From London: Artists as Citizens

Just returned from the “Reflective Conservatoire Conference: Artists as Citizens.” This inspiring, 4-day conference showcased, among other things, a variety of arts projects that illustrate how the arts do their good work.

In doing so, the conference asked the essential and age-old question: What do artists do? Undoubtedly, artists view the world in unique ways. And, through their artwork, help us confront our realities—the good, the bad, and the ugly. Thus, at the heart of this kind of work is the concept of “artistic citizenship” and being an “artist-as-citizen.”

Meet one artistic citizen: Helen Marriage. Director of “Artichoke,” Marriage stays clear of traditional “artistic spaces”— the gallery, concert hall, theater or dance studio—and instead transforms the streets, squares, gardens and coastlines of the public spaces around the UK.

In her talk, “Beyond the institution: Working the streets,” Marriage spoke about disrupting public spaces “with an objective to work with artists to create extraordinary, large-scale events that appeal to the widest possible audience.

At the heart of Marriage’s projects is accessibility and equity, and the notion that all people have the right to experience artwork for free.

One such project was Great Fire 350, dedicated to commemorate the 350th anniversary of the London fire of 1666.

While this project, one among many, speaks for itself, a few aspects deserve special mentioning. Throughout 2016, London marked a season of exhibitions, concerts, lectures, and tours. A festival, really, of the power of the arts to provoke the imagination, Great Fire 350 included an underwater performance art-work, a domino-esque sculpture that snaked throughout London’s streets, which outlined the various roadways of the 1666 fire, and ended with a live re-burning of a model of 1666 London on the Thames River. This grandiose festival implied numerous aspects about social life. Primarily, though, Great Fire 350 highlighted a beautiful and powerful resilience of a city and its peoples to be re-born.

The Very Decency of Paula Vogel’s “Indecent”

Paula Vogel’s Indecent is a play about our past, present, and future; it is a play about the many ways society judges its people; it is a play about GLBT rights; it is a play about the good and bad of humanity; but it is also a love story—a love for theater and the transformative powers the theater holds for audiences and players alike.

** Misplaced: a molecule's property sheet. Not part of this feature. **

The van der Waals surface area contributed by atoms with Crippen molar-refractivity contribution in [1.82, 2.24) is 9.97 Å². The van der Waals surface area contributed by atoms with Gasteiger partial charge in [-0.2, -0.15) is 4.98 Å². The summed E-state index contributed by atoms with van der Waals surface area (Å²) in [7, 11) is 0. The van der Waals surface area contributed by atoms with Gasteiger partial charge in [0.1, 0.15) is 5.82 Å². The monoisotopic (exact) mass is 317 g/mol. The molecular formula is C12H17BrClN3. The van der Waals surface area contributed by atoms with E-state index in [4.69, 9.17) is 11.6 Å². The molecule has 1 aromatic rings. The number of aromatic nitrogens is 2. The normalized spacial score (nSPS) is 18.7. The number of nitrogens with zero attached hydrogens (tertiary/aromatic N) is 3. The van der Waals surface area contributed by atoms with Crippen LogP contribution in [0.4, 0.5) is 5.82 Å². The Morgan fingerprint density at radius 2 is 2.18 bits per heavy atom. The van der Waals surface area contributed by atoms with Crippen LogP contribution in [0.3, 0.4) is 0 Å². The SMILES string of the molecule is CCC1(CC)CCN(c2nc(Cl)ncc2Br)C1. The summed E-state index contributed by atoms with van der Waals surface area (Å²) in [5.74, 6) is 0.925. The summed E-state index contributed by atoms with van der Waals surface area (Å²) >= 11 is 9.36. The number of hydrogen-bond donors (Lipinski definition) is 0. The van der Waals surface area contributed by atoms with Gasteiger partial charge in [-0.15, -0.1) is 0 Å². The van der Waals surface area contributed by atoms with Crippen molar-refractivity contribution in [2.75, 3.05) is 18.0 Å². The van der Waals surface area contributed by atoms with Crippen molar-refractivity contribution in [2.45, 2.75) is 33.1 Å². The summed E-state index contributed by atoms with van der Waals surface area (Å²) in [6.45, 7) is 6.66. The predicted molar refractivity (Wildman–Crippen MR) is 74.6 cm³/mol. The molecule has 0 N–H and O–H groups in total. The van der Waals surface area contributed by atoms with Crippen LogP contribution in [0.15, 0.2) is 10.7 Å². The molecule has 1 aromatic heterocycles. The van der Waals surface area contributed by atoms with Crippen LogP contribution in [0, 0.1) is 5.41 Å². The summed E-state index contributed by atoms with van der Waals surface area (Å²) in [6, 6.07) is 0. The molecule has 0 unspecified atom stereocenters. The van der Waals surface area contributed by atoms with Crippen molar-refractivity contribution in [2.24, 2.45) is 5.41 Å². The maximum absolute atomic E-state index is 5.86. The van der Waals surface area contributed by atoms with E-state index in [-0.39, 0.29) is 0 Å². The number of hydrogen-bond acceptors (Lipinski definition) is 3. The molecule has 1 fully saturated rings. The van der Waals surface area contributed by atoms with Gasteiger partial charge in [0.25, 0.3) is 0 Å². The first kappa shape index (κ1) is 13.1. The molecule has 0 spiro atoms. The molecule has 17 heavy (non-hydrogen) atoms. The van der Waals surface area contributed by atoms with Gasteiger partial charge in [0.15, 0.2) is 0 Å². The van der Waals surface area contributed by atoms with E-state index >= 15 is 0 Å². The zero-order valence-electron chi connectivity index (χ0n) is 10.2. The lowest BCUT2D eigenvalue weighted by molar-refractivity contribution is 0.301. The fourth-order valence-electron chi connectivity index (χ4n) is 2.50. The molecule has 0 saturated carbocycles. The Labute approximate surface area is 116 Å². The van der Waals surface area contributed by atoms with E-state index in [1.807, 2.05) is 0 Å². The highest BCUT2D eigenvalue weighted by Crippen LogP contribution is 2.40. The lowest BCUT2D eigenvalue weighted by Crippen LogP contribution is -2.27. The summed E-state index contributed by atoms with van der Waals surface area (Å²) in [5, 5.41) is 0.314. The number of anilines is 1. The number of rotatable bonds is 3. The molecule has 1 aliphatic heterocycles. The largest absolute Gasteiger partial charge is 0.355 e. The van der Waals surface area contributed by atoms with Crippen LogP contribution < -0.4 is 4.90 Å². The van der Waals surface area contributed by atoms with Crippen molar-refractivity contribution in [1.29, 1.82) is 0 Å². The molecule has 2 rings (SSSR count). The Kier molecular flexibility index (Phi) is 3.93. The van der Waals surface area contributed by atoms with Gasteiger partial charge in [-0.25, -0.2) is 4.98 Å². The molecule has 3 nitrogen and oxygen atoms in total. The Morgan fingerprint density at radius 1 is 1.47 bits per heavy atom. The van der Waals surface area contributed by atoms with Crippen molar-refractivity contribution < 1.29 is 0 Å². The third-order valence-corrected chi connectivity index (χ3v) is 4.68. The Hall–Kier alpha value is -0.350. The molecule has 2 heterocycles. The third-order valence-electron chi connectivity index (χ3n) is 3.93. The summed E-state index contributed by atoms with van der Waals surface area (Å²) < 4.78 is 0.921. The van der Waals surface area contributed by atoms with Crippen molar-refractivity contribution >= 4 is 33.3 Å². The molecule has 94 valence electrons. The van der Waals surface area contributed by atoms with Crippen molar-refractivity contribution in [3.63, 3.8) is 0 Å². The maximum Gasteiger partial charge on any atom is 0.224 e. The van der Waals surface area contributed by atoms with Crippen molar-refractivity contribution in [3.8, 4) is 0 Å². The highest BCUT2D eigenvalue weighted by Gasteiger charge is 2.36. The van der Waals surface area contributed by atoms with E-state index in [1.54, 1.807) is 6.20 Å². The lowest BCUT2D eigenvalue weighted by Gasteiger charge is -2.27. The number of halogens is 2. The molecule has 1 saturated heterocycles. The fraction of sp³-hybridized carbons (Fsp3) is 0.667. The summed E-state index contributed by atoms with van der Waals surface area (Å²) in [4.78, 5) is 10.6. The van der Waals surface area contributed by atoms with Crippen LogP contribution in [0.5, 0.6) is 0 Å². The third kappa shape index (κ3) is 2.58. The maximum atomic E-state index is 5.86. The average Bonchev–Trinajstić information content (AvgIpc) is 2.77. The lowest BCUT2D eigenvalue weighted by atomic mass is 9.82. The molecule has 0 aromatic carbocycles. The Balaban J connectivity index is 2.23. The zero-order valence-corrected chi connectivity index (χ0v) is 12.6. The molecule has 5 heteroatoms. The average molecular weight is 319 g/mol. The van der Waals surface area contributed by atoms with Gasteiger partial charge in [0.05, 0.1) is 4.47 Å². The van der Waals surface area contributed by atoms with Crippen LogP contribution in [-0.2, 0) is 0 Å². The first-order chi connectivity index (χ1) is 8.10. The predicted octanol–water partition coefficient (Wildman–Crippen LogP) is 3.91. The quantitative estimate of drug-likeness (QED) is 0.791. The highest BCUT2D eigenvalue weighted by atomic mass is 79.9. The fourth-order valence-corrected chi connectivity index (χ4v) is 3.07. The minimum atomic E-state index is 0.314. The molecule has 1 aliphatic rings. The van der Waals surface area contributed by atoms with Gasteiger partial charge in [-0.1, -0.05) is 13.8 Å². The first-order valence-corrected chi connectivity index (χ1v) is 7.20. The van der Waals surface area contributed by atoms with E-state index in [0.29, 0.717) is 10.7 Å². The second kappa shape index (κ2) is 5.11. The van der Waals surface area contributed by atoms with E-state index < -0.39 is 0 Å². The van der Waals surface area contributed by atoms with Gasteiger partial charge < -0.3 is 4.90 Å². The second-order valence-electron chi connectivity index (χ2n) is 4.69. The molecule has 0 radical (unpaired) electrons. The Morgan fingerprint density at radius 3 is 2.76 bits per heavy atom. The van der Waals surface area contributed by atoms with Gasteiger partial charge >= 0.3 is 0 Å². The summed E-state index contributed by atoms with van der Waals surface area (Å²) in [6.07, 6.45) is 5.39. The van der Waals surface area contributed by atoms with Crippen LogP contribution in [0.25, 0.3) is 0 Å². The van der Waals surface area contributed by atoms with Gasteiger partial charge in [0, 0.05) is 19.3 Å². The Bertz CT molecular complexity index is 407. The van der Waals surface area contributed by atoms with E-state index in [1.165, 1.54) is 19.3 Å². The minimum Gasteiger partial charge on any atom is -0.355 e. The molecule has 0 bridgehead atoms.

Structured as a play within a play, Indecent retells the history of Sholem Asch’s 1907 Yiddish drama, God of Vengeance. After touring the world to critical acclaim, and at its Broadway debut at the Apollo Theater on 42nd Street, Asch’s work was shut down in 1923 for obscenity; all the actors were arrested given the drama’s exploration of same-sex love. Asch’s work is pinned against the backdrop of anti-Semitism—additionally, general anti-immigration sentiments—in the United States. So largely, Vogel’s Indecent illustrates the ways in which the oppressed maintain their identities and dignity when pushed to the margins.

Interestingly, Asch’s play is as relevant today as it was, then, when it toured the world. And so Vogel’s prism-view of God of Vengeance refracts the very essence of today with incredible clarity and precision. Vogel states:

I didn’t anticipate that Indecent would be as relevant today as it is; we are witnessing an upheaval of fear, xenophobia, homophobia, and, yes, anti-Semitism. We are in the midst of the strongest white nationalism since the 1920s when American borders were closed to immigrants. In this moment of time we must say that we are all Muslim. We must reclaim the importance of our arts and culture. We must remember where the closing of borders in the 20th century led nations around the globe.

In the Voices of Their Own

In Artistic Citizenship, Aria Fani examines Persian literary cultures, specifically in Afghanistan. For Fani, and for Persian peoples, the Soviet invasion of Afghanistan (1979-1989) ignited a heightened awareness of concepts of citizenship, homeland, and exile. In the absence of a centralized political body in Kabul, Persian poets expressed variegated narratives of what constituted Afghan “identity” and loyalty to the nation.

Poetry of Afghanistan maintains ancient roots. And for thousands of years in Afghanistan, various peoples and forms of poetic expression have been and continue to be sites of resistance and, therefore, artistic citizenship. One such form is the “landay.”

As journalist and poet Eliza Griswold notes, the landay is:

an oral and often anonymous scrap of song created by and for mostly illiterate people: the more than twenty million Pashtun women who span the border between Afghanistan and Pakistan. Traditionally, landays are sung aloud, often to the beat of a hand drum, which, along with other kinds of music, was banned by the Taliban from 1996 to 2001, and in some places, still is.

Travelling in Afghanistan, Griswold collected numerous landays for the book I Am the Beggar of the World: Landays from Contemporary Afghanistan.

And since then, the New Zealand born composer Gemma Peacocke has set these two-lined poems in the multimedia work Waves + Lines for soprano, chamber ensemble, and electronics.

Hear this evocative work live on June 22 at 8pm, at Roulette. Here is “Love” from Waves + Lines

Soprano: Eliza Bagg
Pianist: Borah Han
Percussionist: Adam Holmes
Double bassist: Shawn Lovato

Recorded by: Yi-Wen Lai-Tremewan
Mixed and mastered by: Gregory Wayne Hanson Jr.

Text from:
I Am the Beggar of the World: Landays from Contemporary Afghanistan
by Eliza Griswold and Seamus Murphy